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Mewlon 210: Can you use focal reducer / corrector for visual? Is this the telescope for DSO?

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#1 Mwestcott

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Posted 16 November 2019 - 05:58 PM

I am thinking of getting a Mewlon 210 . Currently I have a Tak 128 FS - a wonderful scope, that is tack sharp . I use for planets, doubles ,and DSO from my suburban (London) skies. My only issue is that on the rare clear night (and they are rare) I feel a little more more aperture would just let me get a deeper peek at some of the globular clusters that I enjoy looking at.
The Mewlon 210 seems to fit the aperture gap, as by my calculations allows 2.4x more light grasp. Anyone used the 210 primarily for DSO? From prior posts I don't think the Mewlon would improve much over the refactor for planets.
Any alternatives to the Mewlon 210? I already have a SCT 9.25 in another site abroad and I am often frustrated by the "woolyness" of the view, despite percent collimating. Inherent in the  SC and drives me crazy. I am put off the SCT design and attrwct d to the Mewlon.
Also another question: I believe Tak sell a focal reducer / corrector for the Mewlon 210 but I believe it can only be used for imaging purposes?
Previous posts seem to indicate that it won't work for visual purposes? I can. never get my head around this but presume it is something to do with the light train. Is that so?  A pity as the corrector would increase the central field of focused view which is quite limited with an un-corrected Dall - Kirkham design. Might help a bit worse the coma.
Finally, sadly the corrected Mewlon 250 CS would be wonderful optically but it is way off my budget , and too heavy for my mount (IEq45) hence I am limited to the 210.
Thanks
Clear skies


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#2 markb

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Posted 16 November 2019 - 07:11 PM

Eliminating the 9.25 does not appear to be on your agenda, and I look forward to reading the Mewlon opinions!

Going off the request a bit...

But on that 9.25, when you are at that remote site take a look at the alignment marks on the secondary, the secondary ring 'notch' position if a Fastar, and the edge markings on the corrector. You can PM me if you want links to recent can threads with info on how to effectuate aligning both the optical and mechanical (baffle tube reference, normally) axes of that scope.

I am on a plane to visit my GPS11, very soft when I bought it, used. The corrector was rotated randomly, the secondary was installed 120 degrees off into the 'wrong' hole of the holder, and the secondary was also randomly rotated! Don't know why people don't follow the Bob's Knob instrictions. Images were soft, but it could be collimated (not a good clue that there was an issue or 4 issues). Partially restoring the factory alignment made a vast improvement, and on this trip I will complete the factory markings alignment before going farther. It looks to be a very sharp scope when done! If you are not replacing the 9.25 it is worth checking. Sometimes even the factory alignments need to be tweeked.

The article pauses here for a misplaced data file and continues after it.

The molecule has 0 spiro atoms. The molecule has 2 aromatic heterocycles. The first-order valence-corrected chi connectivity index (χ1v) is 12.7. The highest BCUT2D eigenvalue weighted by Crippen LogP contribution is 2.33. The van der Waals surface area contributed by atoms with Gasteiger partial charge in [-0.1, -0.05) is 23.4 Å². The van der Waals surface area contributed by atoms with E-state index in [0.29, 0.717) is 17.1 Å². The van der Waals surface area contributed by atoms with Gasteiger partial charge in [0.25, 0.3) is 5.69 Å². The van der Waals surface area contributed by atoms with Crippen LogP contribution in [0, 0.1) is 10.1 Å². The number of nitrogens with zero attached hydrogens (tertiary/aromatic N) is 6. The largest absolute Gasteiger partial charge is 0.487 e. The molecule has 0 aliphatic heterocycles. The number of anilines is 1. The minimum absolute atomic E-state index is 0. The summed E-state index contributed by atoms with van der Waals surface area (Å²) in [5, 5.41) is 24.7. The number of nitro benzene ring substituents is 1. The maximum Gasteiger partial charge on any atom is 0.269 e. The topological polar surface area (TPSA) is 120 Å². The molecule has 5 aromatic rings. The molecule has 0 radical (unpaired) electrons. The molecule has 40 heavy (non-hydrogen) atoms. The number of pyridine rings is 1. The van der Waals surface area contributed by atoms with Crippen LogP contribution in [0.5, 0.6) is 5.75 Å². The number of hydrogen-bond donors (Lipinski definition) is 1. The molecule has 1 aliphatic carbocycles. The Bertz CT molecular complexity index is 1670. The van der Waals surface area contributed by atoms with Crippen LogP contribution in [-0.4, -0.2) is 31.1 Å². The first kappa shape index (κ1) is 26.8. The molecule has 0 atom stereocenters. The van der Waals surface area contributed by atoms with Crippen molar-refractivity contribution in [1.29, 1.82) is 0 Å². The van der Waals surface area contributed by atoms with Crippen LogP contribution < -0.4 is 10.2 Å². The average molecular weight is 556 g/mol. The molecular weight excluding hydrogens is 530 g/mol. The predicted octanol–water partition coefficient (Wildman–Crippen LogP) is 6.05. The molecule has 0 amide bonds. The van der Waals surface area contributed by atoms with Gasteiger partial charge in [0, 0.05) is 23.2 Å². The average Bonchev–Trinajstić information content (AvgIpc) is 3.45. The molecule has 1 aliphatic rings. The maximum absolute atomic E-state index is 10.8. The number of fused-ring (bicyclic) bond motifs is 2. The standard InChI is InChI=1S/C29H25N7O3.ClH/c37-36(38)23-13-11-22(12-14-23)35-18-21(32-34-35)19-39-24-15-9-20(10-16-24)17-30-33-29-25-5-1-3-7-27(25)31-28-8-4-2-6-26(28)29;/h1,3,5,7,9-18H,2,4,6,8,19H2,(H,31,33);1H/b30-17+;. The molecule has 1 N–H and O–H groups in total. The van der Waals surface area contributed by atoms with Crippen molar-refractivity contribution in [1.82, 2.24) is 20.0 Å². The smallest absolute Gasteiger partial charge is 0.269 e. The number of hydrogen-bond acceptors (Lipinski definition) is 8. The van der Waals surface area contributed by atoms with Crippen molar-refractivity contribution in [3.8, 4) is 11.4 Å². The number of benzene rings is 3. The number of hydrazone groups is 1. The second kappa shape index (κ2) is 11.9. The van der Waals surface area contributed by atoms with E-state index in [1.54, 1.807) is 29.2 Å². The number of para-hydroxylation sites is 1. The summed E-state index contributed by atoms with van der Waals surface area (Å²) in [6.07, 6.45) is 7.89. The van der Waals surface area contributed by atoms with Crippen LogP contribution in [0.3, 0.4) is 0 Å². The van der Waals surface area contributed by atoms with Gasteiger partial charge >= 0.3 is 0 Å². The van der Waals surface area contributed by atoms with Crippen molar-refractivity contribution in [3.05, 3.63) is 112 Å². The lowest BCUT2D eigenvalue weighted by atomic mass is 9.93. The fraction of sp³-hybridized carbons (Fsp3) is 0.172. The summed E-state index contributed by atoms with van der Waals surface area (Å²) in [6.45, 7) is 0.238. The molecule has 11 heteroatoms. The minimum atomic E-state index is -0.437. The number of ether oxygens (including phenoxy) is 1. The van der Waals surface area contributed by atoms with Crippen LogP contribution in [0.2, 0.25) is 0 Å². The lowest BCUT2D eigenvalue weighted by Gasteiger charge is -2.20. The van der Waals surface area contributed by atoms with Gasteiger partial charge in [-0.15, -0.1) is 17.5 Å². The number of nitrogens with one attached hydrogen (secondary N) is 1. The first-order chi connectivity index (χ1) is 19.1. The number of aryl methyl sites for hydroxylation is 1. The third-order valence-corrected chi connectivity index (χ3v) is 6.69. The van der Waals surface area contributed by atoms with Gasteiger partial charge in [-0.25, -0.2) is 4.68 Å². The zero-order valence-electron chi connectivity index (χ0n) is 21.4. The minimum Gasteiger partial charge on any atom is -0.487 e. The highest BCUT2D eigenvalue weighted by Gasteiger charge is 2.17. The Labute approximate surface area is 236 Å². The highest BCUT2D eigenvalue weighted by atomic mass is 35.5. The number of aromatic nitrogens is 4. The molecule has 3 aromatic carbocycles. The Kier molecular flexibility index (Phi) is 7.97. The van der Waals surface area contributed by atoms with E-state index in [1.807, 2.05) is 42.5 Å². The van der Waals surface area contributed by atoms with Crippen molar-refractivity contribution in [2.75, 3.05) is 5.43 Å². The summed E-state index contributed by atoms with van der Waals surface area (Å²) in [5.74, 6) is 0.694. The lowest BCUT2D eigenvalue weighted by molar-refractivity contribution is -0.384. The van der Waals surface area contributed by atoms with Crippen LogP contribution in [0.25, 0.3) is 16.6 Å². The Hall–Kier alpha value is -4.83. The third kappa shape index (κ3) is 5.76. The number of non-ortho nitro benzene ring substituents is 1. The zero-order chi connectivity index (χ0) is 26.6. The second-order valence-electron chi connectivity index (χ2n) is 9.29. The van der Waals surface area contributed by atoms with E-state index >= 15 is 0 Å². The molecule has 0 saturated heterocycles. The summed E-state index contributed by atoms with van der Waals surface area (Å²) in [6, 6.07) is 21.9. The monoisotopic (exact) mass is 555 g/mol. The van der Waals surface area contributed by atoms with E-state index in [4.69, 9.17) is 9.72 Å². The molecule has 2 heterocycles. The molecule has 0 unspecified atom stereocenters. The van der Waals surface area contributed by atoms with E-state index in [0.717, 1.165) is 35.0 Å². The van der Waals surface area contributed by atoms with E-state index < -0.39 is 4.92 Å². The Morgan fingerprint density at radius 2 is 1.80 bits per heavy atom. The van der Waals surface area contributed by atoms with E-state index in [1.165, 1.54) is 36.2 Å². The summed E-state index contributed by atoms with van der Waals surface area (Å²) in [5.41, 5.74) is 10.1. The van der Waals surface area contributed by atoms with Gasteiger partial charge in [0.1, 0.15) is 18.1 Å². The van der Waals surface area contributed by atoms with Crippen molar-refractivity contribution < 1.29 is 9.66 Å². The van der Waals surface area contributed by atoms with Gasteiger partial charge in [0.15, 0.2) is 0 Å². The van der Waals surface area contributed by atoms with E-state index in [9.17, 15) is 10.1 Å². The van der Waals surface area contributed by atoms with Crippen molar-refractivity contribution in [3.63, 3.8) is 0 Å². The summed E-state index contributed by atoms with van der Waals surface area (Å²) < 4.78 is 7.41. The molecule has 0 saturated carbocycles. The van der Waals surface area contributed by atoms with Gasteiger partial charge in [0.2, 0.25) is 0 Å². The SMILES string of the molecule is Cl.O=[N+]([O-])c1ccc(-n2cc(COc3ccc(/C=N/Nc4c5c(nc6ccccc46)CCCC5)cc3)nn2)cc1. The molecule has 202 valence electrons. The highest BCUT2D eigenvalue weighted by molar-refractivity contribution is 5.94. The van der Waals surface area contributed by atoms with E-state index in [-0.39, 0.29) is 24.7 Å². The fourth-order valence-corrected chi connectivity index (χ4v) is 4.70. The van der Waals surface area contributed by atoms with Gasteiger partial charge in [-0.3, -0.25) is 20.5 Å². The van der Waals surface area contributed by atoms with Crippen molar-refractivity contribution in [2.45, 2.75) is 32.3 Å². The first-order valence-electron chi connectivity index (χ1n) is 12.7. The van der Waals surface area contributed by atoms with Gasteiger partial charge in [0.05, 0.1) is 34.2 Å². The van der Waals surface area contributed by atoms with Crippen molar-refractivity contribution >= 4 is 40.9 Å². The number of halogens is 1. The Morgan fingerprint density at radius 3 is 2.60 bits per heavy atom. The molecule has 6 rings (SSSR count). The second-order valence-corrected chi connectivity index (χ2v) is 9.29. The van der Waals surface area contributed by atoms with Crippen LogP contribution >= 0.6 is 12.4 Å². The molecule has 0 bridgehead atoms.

Short answer, I doubt the Mewlon will disappoint, and good luck with the purchase.

#3 bobhen

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Posted 16 November 2019 - 08:05 PM

HERE is a review of the Mewon 210 that is right on the money.

 

I have a 210 and the stars are sharper and the contrast and sky background are darker than in an SCT. Objects seem to pop more in the Mewlon. For any object that fits in the field, the deep sky views are really wonderful.

 

I use all Delites and other eyepieces that are no more than 68 degrees and the coma is not an issue. The Mewlon is not a low power scope. But for the smaller stuff, it is really fantastic.

 

Use your refractor for the objects that need low power and a wider field.

 

For the planets and moon it does take better than average seeing with objects well placed and a thermally stable Mewlon. But if the conditions are right, it will pull slightly ahead of your 128 on the planets and more so on the moon. I have Tak TSA 120 and they play nice together.

 

The Celestron Edge scopes give you a flatter field and they are of course less expensive.

 

I use a 2" .7 Antares reducer visually with my Mewlon and an image intensifier and that works well. But again, the field is less than 50 degrees and not a wide 82 or 100-degrees, so take that into consideration.

 

Bottom line: Great deep sky scope for anything that fits in the field. 

 

Bob


Edited by bobhen, 16 November 2019 - 08:06 PM.

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#4 dr.who

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Posted 17 November 2019 - 12:32 AM

I own the 210 and the 250. You will really enjoy the 210. Especially with binoviewers. It works super well on small DSO including Glob’s. But I think it will surprise you on the planets too. It does brilliantly on the planets. It will nicely compliment not compete with your 128. If you can swing it, grab the Skywatcher AZ-EQ6. That way you can use both at the same time.

I can’t comment on the reducer. It never crossed my mind to try it. To me the Mewlon is for the small and faint stuff as well as the planets whereas my TSA-120 is for the big and wide stuff.

#5 Mwestcott

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Posted 17 November 2019 - 05:49 PM

Thanks to all for your comments. From what I am hearing tne Mewlon  will perform well for globular clusters and small DSO objects, if the conditions are good. And will compliment my refractor. 

Will take a look st my 9.25 SCT to see if I can improve it and just make the stars tighter. It seems well collimating. 



#6 JOEinCO

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Posted 17 November 2019 - 08:53 PM

.......Will take a look st my 9.25 SCT to see if I can improve it and just make the stars tighter. It seems well collimating. 

Describe your collimation process and exactly what you see. Describe specifically your out-of-focus process, and how far you take it out of focus both inside and outside focus when collimating.



#7 Reid W

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Posted 17 November 2019 - 10:06 PM

I just acquired a 2019 210.  Total observing time so far is about 2 hours over 3 sessions.